War veterans should be shielded from disability benefit cuts. They will get their own special allowance, the Coalition confirms, following MOD negotiations with the Department for Work and Pensions.

Guaranteed benefits for seriously wounded 'vets' should be worth £7,000 for life, which will do away with continued re-assessments. How will it work?


Simpler but harder to claim

The changes are part of the upheavals to the Disability Living Allowance, or DLA. The Government says the system has been abused and is replacing it with the Personal Independence Payment which should be simpler to run, as well as making it harder to claim, for some.

The DWP estimates the move should mean half a million fewer claimants for the allowance. But a key worry for ex service personnel had been that these changes would affect their own payments: the original DLA was made up of two components, a mobility payment of £54.05 and a £77.45 basic payment, worth £131.50 in total.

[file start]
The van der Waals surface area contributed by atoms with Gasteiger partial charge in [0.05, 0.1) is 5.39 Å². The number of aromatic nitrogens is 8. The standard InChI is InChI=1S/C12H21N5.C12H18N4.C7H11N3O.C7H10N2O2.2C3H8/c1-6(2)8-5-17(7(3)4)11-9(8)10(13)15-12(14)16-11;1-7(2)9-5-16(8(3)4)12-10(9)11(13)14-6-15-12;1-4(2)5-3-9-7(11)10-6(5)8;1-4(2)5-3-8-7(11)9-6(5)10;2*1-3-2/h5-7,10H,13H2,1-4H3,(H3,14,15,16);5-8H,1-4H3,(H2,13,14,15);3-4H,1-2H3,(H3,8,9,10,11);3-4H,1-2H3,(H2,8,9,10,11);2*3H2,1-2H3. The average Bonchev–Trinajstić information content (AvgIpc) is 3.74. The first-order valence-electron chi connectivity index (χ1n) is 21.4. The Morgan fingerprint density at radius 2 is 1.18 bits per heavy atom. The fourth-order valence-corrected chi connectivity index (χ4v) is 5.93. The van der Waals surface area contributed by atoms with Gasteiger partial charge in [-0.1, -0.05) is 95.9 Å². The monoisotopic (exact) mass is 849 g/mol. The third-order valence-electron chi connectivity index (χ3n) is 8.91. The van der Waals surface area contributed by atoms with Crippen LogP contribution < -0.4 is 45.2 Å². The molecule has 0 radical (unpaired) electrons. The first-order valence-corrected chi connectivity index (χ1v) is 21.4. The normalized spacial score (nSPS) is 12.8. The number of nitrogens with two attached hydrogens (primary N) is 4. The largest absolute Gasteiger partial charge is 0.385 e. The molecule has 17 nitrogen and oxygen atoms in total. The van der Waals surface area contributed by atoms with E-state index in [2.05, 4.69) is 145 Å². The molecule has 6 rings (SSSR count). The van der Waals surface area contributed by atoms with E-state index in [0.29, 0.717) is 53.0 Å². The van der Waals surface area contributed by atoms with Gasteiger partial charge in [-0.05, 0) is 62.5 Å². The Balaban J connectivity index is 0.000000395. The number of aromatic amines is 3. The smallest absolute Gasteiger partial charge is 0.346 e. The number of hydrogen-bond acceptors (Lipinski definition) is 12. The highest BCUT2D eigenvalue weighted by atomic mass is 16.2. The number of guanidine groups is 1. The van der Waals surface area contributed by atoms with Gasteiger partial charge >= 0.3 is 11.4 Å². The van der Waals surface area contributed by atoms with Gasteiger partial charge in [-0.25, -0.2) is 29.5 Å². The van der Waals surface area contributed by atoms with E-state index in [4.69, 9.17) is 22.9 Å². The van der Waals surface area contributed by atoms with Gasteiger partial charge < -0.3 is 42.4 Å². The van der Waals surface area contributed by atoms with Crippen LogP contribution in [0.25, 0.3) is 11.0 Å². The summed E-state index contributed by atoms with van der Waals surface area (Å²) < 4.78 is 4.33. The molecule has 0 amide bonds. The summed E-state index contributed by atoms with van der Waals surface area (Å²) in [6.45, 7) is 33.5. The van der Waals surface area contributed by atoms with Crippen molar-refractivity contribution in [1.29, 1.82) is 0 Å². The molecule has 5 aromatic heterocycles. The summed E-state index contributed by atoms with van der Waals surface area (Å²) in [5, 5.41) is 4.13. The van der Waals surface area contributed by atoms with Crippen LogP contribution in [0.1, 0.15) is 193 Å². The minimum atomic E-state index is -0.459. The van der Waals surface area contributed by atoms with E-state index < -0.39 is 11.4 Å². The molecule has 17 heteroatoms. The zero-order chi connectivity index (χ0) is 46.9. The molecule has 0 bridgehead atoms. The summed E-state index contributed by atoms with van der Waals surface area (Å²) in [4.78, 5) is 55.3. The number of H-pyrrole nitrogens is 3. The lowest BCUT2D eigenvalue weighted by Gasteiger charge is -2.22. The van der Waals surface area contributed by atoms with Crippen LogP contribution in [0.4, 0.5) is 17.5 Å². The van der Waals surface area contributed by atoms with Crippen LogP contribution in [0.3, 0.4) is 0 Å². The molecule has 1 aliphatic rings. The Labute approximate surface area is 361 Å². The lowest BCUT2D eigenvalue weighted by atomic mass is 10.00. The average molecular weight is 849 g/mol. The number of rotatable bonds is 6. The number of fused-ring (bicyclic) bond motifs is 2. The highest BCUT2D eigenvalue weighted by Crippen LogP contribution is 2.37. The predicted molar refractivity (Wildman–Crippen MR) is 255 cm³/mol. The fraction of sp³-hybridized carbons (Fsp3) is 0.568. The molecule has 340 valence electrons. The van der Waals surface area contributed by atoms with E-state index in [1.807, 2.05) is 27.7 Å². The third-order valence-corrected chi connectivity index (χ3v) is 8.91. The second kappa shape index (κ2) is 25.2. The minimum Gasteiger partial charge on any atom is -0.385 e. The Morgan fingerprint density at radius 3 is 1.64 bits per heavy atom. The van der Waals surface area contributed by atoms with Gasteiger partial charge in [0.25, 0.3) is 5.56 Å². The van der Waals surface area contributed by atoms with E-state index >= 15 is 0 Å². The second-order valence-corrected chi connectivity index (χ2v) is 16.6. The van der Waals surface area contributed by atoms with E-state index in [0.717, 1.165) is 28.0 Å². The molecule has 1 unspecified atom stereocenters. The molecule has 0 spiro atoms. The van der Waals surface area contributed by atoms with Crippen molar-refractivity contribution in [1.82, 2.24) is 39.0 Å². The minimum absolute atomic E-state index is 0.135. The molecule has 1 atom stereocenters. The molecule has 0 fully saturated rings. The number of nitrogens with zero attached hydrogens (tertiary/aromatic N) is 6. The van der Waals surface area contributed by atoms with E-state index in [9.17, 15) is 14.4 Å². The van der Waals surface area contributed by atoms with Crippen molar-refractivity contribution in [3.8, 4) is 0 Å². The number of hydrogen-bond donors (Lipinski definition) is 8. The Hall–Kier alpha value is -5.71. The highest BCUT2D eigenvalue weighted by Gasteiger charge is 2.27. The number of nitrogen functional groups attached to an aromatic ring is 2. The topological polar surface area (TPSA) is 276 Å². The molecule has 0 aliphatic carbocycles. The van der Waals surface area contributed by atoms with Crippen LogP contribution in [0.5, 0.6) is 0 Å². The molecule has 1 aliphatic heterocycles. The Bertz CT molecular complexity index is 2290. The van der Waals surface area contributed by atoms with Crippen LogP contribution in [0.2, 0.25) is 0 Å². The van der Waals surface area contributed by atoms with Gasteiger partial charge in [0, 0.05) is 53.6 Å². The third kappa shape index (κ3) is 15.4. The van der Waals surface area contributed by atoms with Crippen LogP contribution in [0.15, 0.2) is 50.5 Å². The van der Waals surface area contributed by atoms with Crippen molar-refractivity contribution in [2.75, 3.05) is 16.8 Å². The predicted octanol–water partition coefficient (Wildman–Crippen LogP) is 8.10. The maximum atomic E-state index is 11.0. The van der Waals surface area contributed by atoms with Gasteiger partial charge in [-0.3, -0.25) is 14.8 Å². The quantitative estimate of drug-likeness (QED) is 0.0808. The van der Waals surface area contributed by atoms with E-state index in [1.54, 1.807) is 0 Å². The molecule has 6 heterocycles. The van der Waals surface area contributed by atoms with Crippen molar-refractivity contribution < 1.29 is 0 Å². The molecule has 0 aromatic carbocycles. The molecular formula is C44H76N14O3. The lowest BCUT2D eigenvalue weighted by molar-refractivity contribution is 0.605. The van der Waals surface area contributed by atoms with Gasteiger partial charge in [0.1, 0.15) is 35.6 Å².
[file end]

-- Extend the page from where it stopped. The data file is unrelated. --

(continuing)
In recognition of their sacrifice, the MOD says war veterans will "receive around £7,000 in financial support every year for the rest of their life." This is in addition to the financial support they receive via the Armed Forces Compensation Scheme.

Alternative

The Armed Forces Independence Payment though is an alternative to the Personal Independence Payment and will be settled through the Department for Work and Pensions, distributed to the seriously injured through the Armed Forces Compensation Scheme.

However those eligible, says the MOD, "will not be able to also receive Personal Independence Payment, Disability Living Allowance or Attendance Allowance."

Disability living allowance was designed to help people face the extra costs of mobility and care. But it was also a benefit that cost almost £13 billion a year -a a benefit that Iain Duncan Smith claimed had seen a 30% rise in claims in recent years.